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Setting Repair Standards

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Collision industry consultant and former chairman of the Collision Industry Conference (CIC) Dale Delmege offers insight on the development of standards in the U.S. collision repair industry, including the direction it could head and the significant impact it could ultimately have on repairers.

Why are standards necessary for the collision repair industry?

There are about 6,000 quality shops that make continuous investments to acquire the resources required to make proper repairs. Then there are many others that haven’t remained current with best practices for excellence or safety.

Nobody knows the answer as to how many collision repair locations have the proper equipment and training, but nobody’s guess goes [above] 10 percent. That’s the result of almost a complete lack of standards. Anybody can fix cars with no credentials. Nobody verifies that you’re equipped and capable of repairing cars correctly.


What types of standards are needed for the collision industry?

There are two categories of standards needed for the collision industry to ensure accurate repairs. The first category is business resources, which consists of four concepts: equipment, materials, information and training. Shops need several things to properly work in the industry due to development of advanced vehicle designs and materials. Shops also need continuous access to new repair information and training to constantly learn new skills.

The second category of standards is methods for completing repairs. There are hundreds of methods published by the OEMs, but many holes still exist in the information. Nobody wants to abandon OEM methods, but somebody needs to fill in the blanks. 


What direction do you see standards heading in the U.S.?

I-CAR is one option that has been considered to spearhead the effort, but that’s doubtful of taking hold. Standard development also won’t solely come from OEM, repair, or insurance organizations. Each of those three segments has natural vested self-interests in certain standards. Insurers cannot avoid the fact that they need to control costs and incentivize to reduce costs. Shops can’t avoid the natural inclination to maximize profitability of repairs. OEMs like to sell more parts and have interest in totals to sell more cars.

Standards shouldn’t come out of government, either. Elected officials would impose legislation on issues they don’t understand, which could lead to bad laws and regulations.

Standards will likely come from development of a third-party entity, an organization designed to gather all the information and set it up. There needs to be a credible, nonthreatening entity that is politically astute to make it happen. It will be something similar to the PAS 125 standard implemented in the U.K. under the British Standards Institute.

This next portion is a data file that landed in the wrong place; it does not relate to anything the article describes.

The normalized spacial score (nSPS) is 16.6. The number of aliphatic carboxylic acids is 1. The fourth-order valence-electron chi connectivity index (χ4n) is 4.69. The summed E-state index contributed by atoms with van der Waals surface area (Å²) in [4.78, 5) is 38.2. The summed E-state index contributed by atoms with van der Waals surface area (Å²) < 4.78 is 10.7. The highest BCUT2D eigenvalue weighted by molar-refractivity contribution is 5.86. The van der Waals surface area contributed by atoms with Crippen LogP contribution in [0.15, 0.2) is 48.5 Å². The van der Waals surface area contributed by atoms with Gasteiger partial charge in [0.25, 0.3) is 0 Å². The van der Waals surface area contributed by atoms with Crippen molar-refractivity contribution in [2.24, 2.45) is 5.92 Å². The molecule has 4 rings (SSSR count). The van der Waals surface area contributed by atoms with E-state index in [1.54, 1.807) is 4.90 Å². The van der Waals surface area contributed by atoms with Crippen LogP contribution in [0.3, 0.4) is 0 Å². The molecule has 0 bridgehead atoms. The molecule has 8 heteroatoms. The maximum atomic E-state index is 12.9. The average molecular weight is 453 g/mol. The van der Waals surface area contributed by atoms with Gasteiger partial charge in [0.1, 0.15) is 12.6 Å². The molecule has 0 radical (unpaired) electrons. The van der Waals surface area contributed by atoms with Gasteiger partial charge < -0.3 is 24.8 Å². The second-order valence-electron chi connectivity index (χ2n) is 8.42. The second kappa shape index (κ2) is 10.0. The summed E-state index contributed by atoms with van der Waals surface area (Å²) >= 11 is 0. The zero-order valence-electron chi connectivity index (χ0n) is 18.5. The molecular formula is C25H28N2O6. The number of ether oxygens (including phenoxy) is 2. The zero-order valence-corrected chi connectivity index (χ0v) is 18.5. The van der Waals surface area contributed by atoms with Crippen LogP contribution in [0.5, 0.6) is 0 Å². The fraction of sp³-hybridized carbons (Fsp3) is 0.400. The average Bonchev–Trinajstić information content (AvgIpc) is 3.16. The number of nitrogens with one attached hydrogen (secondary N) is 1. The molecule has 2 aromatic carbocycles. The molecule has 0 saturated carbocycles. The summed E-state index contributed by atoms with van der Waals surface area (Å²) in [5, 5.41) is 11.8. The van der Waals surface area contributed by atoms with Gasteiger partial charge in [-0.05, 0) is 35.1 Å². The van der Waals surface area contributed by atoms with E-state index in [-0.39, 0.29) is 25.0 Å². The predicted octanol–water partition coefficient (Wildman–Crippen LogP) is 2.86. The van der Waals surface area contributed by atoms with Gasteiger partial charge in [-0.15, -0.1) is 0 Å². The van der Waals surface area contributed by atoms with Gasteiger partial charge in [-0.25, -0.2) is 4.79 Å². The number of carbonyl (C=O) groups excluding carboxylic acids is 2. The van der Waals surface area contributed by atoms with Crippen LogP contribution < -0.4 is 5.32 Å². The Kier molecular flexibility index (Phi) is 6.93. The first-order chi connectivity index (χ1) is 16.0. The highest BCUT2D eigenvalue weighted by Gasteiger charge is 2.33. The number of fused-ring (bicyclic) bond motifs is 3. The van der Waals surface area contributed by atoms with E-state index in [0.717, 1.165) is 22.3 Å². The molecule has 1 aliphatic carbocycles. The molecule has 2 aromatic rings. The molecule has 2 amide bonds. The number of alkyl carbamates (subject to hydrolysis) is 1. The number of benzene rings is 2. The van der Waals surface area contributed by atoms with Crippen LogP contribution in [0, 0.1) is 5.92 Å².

What would be the impact of standard development?

Standards would be good for quality repairers who are able to uphold them. It will never be something that’s mandated or enforced, but rather an advisory standard that’s recommended and voluntary. Participating repairers will get more cars because insurers will have no choice but to send customers to certified facilities.

Right now, the industry is trying to spread 13 million claims across a huge overcapacity of shops. There are roughly 36,000 repair shops in the country, and only enough work for about 6,000. According to natural economics, there is huge downward pressure on prices when that amount of overcapacity exists. Downward pressure on price will remain constant as long as claims are spread so thinly across many locations.


Would standards lead to more rapid shrinking of the industry?

The hard fact is that a whole bunch of shops are going to close anyway with or without standards. About 3 million claims in the industry today—25 percent overall—are repaired by roughly 2,500 shops. Standards aside, there are 25,000 too many shops in the country. 

State Farm Insurance had more than 19,000 direct repair shops 10 years ago. Now the company only has 10,000, and it wants to cut that number much further. If a company like State Farm can fix all vehicles with a network of 6,000 repairers, there is going to be a massive shakeout of shops.

There will be a handful of totally dominant insurers, and a handful of totally dominant repair groups. It’s economically inevitable. Repairers have to decide whether they’re willing to make necessary investments to prosper, survive and make their business more valuable to compete.

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